Seafarer Dies On Board, Sick Crew Told to Pay

file photo: Gladstone

By MarEx 2016-01-05 16:20:01

The International Transport Workers’ Federation has formally called for a coronial inquest into the death of a 26-year-old Filipino seafarer on board a Panamanian registered coal carrier.

Christian Borbon died on 19 December 2015 on board the Japanese owned, Panamanian registered Beaufix, while on route from China to Gladstone to load Australian coal.

The seafarer was diagnosed with tonsillitis in China but died a number of days after leaving Shanghai on December 13, 2015, says ITF national co-ordinator Dean Summers. 

“Nine of the surviving crew complained of similar symptoms, but we are told they would need to pay $500 each to see a doctor in the first port of Gladstone,” Summers said.  

“These seafarers are paid so little they do not have $500 to pay for a medical out of their own money which by law must be provided free by the shipping company.”

The ship has now sailed from Gladstone and is alongside in Mackay where the ITF has forced the issue, and seafarers are receiving medical advice. 

The ITF inspection had also identified that there was an issue with the ship's supply of drinking water after the on board water maker broke. The company, Nissen Kaiun, has now fixed the water maker.

The body of the young Filipino seafarer has been taken to Rockhampton for an autopsy. Under direction from the ship's master, the crew had cleaned him, changed his clothes and wrapped his body in plastic and masking tape.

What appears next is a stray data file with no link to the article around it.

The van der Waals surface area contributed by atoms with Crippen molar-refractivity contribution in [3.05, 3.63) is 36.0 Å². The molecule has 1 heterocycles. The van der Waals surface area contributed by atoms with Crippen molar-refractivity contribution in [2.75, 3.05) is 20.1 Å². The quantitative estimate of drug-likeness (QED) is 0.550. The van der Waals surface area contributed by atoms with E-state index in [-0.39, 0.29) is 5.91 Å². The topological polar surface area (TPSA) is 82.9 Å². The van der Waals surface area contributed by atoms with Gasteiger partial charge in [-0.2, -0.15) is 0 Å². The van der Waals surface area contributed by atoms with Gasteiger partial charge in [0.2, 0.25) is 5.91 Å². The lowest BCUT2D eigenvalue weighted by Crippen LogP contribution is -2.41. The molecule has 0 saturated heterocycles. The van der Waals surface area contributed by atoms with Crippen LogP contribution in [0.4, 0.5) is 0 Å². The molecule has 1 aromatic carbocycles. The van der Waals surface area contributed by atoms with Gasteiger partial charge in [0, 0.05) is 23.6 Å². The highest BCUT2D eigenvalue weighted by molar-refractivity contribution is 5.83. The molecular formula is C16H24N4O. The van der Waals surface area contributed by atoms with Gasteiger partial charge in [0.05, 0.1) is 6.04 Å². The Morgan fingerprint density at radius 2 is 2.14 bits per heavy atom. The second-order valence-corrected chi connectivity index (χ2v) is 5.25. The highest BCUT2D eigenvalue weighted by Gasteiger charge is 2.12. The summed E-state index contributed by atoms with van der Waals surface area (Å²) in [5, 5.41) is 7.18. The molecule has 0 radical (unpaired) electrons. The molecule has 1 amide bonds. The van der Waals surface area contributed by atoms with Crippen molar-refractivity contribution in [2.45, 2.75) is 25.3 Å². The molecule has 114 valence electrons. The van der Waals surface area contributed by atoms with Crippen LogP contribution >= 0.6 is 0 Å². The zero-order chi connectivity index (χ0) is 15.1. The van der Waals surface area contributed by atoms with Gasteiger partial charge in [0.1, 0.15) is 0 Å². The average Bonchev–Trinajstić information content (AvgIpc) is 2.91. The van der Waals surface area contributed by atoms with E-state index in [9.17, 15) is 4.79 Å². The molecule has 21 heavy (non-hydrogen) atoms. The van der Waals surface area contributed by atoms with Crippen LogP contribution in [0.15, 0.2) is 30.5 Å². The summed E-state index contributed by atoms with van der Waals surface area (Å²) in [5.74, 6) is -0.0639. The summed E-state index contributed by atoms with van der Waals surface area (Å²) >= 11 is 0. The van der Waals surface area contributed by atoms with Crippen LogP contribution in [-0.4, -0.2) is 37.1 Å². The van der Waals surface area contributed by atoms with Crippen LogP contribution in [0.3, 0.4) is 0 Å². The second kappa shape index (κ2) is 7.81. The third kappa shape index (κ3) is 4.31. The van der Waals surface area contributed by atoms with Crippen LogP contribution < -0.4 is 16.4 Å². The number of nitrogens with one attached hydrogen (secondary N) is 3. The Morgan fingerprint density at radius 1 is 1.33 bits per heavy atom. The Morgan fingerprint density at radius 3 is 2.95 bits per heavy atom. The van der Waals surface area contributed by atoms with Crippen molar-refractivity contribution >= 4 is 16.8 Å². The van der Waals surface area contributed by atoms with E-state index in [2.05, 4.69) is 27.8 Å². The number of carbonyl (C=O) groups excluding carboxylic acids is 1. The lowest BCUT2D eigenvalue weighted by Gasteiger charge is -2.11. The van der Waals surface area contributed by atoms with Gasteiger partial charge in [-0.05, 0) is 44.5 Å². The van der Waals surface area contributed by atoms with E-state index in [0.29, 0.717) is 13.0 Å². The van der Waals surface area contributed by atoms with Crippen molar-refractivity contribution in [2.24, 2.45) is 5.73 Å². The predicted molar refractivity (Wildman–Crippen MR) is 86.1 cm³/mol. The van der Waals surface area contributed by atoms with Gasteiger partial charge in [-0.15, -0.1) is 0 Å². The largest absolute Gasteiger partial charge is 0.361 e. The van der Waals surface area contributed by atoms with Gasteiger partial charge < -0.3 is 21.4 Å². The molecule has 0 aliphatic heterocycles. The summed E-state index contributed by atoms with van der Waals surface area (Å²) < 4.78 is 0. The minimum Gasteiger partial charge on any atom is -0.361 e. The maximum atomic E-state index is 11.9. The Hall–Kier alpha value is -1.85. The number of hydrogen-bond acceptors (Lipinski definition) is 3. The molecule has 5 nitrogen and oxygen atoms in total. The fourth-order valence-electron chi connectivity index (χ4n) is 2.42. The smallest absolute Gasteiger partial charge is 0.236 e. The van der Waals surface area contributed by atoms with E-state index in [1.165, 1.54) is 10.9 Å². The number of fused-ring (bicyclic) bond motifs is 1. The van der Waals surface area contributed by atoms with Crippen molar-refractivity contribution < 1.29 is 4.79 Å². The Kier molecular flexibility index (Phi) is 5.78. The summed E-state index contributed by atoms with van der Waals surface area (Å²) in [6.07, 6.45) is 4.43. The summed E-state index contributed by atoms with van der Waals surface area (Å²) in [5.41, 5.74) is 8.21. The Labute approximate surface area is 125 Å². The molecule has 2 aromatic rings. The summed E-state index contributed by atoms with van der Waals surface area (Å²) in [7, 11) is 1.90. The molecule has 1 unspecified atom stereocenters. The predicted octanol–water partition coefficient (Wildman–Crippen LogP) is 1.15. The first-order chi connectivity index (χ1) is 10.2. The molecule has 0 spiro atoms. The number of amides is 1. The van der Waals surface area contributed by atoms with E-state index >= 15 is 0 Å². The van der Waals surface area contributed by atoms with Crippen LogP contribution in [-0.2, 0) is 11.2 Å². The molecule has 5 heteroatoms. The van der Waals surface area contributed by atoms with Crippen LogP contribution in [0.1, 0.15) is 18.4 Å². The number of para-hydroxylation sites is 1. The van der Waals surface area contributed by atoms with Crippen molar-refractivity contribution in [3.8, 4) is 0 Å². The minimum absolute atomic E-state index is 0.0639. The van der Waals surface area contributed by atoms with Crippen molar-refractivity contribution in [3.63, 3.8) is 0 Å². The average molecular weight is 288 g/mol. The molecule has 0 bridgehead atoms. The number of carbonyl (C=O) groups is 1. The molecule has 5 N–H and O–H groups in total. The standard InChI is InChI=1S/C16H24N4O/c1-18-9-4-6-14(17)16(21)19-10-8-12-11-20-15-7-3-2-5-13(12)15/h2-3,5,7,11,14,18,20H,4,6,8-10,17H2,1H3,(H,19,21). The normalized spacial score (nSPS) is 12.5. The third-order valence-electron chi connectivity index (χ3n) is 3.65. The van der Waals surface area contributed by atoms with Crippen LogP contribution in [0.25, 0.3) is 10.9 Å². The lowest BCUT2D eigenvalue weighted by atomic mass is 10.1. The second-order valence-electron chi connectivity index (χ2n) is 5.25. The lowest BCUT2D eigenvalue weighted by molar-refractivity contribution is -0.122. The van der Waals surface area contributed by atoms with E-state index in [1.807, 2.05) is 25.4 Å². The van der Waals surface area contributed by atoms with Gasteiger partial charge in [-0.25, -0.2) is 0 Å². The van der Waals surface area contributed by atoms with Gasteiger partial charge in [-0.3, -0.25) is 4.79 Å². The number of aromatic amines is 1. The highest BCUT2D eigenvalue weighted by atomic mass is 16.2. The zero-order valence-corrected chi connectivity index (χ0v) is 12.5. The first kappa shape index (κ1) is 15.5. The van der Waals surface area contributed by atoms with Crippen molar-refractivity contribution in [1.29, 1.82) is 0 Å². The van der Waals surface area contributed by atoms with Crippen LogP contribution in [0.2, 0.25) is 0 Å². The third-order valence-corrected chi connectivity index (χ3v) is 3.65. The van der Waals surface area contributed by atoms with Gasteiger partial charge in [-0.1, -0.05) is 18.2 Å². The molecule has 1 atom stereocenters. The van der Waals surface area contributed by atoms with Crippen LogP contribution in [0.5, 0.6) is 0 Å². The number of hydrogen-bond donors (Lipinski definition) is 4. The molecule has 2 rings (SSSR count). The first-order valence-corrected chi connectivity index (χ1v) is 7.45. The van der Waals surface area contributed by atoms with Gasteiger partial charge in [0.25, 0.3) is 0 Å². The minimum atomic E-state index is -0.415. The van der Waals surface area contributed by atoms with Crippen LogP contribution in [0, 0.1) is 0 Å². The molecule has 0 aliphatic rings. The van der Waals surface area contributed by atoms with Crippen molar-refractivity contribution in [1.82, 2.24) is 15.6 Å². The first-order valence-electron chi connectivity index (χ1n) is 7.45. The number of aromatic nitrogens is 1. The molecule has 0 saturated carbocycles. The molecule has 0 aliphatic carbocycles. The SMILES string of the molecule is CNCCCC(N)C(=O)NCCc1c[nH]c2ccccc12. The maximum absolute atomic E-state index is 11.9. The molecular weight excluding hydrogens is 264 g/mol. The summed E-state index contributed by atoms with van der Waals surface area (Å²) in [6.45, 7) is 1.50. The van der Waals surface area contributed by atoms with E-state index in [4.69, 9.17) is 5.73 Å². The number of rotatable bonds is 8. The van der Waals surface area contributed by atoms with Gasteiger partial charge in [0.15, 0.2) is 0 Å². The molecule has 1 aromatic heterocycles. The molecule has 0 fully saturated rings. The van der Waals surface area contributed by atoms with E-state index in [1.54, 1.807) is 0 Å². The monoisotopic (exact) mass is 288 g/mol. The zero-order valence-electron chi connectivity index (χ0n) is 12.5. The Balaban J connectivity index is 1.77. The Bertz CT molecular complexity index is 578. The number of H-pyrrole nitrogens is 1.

More Deaths

Australia is currently undertaking a coronial inquest into the three fatalities that occurred on board the Sage Sagittarius, or "Death Ship", between August and October 2012. 

“As the body count increases from flag of convenience shipping, our federal government continues to dismantle the Australian industry, replacing it with this de-registered, disgraceful form of shipping,” said Summers.

Alcoa Dispute

A dispute is currently raging over a temporary license the Australian federal government granted to Alcoa allowing it to use foreign-flagged vessels.

“Companies like Alcoa are now replacing safe, secure, environmentally responsible domestic shipping with the cheapest, nastiest flag of convenience on offer,” says Summers.

“Since that license was granted, the senate voted to retain the current coastal shipping laws, and the government should act in line with the intent of that legislation by cancelling Alcoa’s temporary license.”